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Nice work, Portland
Nice work, Portland

Nice work, Portland

Portland, Maine, punches above its weight. Our city produces food that’s superior to cities with ten times its population. The beer scene is one of the best in the U.S. And, as a coastal city that’s dependent on its rich natural resources and threatened by unmitigated climate change, we are proud that this exceptionality now extends to sustainability.

On Monday evening, the Portland City Council voted 6-3 to become the first community in Maine to require large businesses and residential buildings to report their energy usage to the city. This places Portland in the vanguard of municipal sustainability, joining major cities like New York, Boston, and San Francisco, and relatively smaller communities like Cambridge and Berkeley. (The EPA maintains a list of federal agencies and state and local governments that have enacted policies, to which Portland will be added in the next few days.)

We applaud the councilors who voted for the bill. It takes courage to make hard decisions, especially when they may not be particularly popular with real estate owners and businesses. And we  understand the reluctance of those councilors who voted no. Collecting energy data for “benchmarking” may seem like busy-work with dubious business value. But tracking and reporting energy use is the fundamental first step in improving efficiency and controlling costs.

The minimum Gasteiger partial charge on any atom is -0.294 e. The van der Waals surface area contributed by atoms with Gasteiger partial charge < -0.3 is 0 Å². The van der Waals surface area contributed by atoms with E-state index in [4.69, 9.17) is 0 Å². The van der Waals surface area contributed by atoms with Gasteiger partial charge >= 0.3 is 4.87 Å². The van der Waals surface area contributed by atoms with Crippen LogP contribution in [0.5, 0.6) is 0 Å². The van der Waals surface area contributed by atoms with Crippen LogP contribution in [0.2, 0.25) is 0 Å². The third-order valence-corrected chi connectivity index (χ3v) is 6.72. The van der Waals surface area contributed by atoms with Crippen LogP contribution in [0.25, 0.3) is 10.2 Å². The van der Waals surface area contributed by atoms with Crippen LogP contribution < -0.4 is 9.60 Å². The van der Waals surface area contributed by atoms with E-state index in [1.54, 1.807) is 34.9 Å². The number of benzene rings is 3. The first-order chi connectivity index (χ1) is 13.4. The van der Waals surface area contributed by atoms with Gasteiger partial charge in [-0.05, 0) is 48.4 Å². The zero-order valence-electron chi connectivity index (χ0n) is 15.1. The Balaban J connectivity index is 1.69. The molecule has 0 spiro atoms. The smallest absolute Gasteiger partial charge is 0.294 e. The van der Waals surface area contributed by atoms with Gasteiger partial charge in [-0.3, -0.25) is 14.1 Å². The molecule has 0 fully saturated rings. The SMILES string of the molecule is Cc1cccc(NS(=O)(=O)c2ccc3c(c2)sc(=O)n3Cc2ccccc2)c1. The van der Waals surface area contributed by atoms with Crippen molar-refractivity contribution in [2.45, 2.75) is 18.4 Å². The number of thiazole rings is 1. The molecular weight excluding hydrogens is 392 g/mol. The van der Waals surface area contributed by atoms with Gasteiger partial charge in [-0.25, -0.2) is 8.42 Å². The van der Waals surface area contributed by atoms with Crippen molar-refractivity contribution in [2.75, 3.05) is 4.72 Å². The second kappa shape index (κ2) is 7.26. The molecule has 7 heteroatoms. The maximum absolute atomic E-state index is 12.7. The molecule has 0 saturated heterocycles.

As we begin to analyze and leverage increasingly accessible impact data, we can establish more sophisticated processes for comparing buildings, identifying poor performers, and determining the potential cost and return — both financial and environmental — of action and inaction. 

We believe that in being required to report, the largest real estate owners and businesses in Portland will come to see the value of leveraging this data to improve their operational efficiency and bottom line. That they will be helping to make Portland and Maine more sustainable will be just icing on the cake. And, eventually, we believe that environmental reporting can, should, and will shift from a regulatory-driven effort to a market-driven one.

Bold action on climate change is needed today. In mandating environmental reporting, Portland helps to shift the conversation from my sustainability to our sustainability. It extends its reputation as a world class city. And it establishes itself as a leader, taking practical action on the thorniest and most important issue of our time.

— John Rooks and Justin Jaffe, November 8, 2016


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